You may have a coal fire in you house, or you may know someone who has, and you probably don’t think twice about putting lumps of black coal on to the fire to keep you warm. But did you know that coal is made of fossilized plants? About three hundred million years million years ago, the land was very swampy and covered with thick forests. As the trees died, they fell into the water of the swamps, which was very acid and stopped the tree from rotting. The dead trees formed a thick layer on the bottom of the swamps, and the swamps themselves were later flooded by the sea. A thick layer of sand built up on the top of the wood, and pushed it down so hard with its weight that the wood gradually hardened and became what we call coal.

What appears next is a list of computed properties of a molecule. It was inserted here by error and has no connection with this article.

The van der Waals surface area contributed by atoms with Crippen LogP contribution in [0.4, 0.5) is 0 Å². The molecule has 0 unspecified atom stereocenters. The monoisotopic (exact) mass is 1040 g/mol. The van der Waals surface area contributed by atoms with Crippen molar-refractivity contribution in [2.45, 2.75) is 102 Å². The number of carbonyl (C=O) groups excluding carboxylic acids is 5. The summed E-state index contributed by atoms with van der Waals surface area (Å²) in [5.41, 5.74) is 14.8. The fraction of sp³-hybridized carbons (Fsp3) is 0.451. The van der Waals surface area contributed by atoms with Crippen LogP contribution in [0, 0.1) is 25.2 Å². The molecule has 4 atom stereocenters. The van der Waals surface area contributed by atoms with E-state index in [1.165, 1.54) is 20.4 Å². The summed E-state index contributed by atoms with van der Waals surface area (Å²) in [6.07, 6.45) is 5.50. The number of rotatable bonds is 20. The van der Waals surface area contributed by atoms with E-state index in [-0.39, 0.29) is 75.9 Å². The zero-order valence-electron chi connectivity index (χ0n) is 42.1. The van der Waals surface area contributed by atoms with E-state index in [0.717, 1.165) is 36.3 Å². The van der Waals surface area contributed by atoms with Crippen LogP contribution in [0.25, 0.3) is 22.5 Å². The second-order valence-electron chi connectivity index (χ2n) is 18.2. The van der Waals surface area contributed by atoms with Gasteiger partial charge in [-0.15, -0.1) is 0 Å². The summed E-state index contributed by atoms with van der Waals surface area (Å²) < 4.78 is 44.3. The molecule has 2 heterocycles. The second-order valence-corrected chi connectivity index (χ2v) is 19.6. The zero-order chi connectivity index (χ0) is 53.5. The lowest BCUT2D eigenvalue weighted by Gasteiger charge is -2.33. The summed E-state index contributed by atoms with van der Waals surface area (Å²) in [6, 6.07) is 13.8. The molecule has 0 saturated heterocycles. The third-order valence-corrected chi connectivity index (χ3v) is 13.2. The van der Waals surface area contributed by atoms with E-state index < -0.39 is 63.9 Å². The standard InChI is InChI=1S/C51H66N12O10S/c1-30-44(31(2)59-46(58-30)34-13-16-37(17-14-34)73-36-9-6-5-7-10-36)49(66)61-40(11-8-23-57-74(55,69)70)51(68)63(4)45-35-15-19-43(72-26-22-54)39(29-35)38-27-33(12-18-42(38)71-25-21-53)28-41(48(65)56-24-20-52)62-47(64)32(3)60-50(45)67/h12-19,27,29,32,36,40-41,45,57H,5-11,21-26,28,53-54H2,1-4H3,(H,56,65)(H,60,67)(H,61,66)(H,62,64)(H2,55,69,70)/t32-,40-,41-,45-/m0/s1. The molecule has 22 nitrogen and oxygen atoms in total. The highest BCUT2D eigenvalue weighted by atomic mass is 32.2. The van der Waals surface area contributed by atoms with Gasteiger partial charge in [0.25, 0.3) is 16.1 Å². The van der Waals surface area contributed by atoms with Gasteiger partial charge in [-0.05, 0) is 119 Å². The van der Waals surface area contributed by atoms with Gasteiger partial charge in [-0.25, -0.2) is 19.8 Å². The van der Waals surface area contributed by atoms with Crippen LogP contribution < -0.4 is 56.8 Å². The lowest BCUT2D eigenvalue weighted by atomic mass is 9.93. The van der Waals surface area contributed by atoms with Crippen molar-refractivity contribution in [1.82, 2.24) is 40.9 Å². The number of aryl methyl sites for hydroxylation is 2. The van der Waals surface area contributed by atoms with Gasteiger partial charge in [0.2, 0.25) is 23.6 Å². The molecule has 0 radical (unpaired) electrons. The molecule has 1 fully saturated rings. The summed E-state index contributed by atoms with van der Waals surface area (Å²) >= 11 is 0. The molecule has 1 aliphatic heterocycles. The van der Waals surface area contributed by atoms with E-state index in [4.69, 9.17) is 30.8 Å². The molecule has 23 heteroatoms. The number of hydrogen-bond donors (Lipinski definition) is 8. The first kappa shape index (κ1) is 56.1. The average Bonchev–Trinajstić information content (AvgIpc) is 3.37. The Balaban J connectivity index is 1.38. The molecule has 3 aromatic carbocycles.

These days, it is still a very hard and dirty job to mine coal, and a dangerous job too. Tunnels are dug deep underground to where the coal is buried in layers called seams. The coal is packed so tightly that powerful machines have to be used in order to get it out, and there are sometimes accidents in coal mines which happen when the tunnel roofs cave in. Luckily these don’t happen very often, but you might give the miners a thought the next time you throw a lump of that coal on to your fire.